David Buttolph is remembered today as the composer of the theme for the 1950’s TV series Maverick. But, as Jon Burlingame tells us in the booklet notes, Buttolph worked extensively on movies, largely at Fox and Warners, before turning to the small screen.
The Foxes of Harrow is a New Orleans–based costume picture from 1947. The source novel’s sprawling narrative was reduced to what is essentially a variation of the marital travails of the Butlers in Gone With The Wind, even down to the death of an adored only child. Buttolph’s style is, however, much more akin to that of Alfred Newman than Max Steiner, employing a lighter touch and being less reliant on folk and other popular music influences. The energetic, almost jaunty theme that begins the ‘Main Title’ looks forward to Maverick, before the mood changes in a brooding, brass-punctuated passage involving the giving away of an unwanted baby. ‘River Boat Scoundrel’ is in a similar vein.
In ‘Just Enough Time To Build’, Buttolph produces an expansive treatment of the yearning ‘Lily’ theme, which then skilfully morphs into the masculine theme of the ‘Main Title’, which, as with the TV series that would follow ten years later, involves a roguish gambler of the pioneering era.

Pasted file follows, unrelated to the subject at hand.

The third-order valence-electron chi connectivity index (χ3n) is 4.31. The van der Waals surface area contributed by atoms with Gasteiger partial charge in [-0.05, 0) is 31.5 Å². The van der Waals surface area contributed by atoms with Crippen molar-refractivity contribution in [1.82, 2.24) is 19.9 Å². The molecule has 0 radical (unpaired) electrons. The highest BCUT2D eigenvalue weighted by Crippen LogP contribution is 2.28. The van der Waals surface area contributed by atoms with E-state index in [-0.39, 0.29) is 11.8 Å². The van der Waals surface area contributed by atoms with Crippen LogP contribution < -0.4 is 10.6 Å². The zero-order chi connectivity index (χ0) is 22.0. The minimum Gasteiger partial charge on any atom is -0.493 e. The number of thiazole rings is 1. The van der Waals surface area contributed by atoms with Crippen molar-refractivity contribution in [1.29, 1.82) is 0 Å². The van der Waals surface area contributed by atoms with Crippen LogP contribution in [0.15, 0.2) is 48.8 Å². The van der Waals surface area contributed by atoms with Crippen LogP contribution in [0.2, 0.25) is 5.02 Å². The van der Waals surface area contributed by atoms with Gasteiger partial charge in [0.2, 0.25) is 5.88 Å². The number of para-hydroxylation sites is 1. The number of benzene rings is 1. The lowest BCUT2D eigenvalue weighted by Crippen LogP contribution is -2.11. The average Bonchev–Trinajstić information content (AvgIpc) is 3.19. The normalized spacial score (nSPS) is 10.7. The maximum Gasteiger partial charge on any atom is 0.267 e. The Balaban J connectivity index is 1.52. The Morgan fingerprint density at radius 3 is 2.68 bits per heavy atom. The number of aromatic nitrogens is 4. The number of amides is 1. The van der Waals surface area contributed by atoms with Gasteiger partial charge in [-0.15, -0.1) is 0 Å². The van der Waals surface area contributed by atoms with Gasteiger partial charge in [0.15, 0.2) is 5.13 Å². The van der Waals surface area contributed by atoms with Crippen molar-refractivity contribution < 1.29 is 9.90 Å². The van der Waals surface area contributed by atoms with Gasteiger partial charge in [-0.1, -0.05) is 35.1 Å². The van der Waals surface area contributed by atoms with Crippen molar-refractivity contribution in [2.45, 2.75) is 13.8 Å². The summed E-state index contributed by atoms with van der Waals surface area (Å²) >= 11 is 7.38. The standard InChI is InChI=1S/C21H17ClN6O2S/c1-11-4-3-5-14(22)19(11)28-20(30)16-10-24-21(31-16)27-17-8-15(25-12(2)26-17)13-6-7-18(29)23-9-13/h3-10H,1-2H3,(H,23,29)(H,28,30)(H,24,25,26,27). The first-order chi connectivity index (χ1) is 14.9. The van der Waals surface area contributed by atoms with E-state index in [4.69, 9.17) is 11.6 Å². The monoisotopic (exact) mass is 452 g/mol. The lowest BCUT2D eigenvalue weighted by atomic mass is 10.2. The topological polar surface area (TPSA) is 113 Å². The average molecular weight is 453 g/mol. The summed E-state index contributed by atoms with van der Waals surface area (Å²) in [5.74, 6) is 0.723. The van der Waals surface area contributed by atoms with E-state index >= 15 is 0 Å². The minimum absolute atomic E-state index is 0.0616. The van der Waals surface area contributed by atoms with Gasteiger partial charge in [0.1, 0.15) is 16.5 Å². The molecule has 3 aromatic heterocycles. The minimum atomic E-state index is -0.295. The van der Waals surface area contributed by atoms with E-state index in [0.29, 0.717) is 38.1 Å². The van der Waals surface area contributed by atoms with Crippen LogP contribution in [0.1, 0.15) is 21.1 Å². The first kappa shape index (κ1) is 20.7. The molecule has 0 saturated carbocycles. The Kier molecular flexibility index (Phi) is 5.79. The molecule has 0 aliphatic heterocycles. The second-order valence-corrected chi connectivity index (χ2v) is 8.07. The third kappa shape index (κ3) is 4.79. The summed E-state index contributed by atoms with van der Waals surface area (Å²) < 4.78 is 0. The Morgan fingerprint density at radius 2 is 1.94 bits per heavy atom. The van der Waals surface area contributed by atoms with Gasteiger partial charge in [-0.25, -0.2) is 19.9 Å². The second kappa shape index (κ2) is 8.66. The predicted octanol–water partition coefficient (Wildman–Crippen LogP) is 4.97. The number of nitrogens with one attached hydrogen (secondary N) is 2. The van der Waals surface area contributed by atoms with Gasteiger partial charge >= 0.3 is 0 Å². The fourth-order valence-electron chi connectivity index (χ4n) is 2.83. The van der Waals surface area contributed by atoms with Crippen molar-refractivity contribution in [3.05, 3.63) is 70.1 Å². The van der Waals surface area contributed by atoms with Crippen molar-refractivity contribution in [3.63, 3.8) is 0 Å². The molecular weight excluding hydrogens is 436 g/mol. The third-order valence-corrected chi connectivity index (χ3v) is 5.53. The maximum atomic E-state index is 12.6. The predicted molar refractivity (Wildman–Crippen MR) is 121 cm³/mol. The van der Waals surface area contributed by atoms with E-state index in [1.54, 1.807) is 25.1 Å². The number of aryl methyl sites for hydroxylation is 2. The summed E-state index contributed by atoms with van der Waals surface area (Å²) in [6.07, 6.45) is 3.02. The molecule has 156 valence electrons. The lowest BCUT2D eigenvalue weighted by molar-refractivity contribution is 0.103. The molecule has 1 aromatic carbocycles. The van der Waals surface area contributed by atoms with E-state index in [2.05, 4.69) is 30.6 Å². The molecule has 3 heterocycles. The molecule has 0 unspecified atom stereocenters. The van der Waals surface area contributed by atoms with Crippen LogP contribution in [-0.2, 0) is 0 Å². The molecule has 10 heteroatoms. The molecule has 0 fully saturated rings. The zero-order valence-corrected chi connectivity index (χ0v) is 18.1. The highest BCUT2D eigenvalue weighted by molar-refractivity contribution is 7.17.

One of the highlights of this disc is ‘Pauv Pit Momselle Zizi’, in which Maureen O’Hara displays an extremely fine contralto singing voice. Another is the exciting use made by arranger Jester Hairston of a number of spirituals sung by the slaves of the plantation (‘Wade In De Water’ and ‘Sooner Will Be Done’). Again, the mood owes nothing to Steiner, being more oblique and unsettling. Even better are the highly sinister voodoo vocal arrangements in ‘Erzilee’.
As with other SAE releases, The Foxes of Harrow showcases the work not just of the featured composer but the wealth of creative talent that existed in the Fox music department during its glory years under Alfred Newman. Besides Burlingame’s contribution, the booklet notes include an excellent essay on the production of the picture from Ray Faiola, who also provides descriptions of the cues themselves.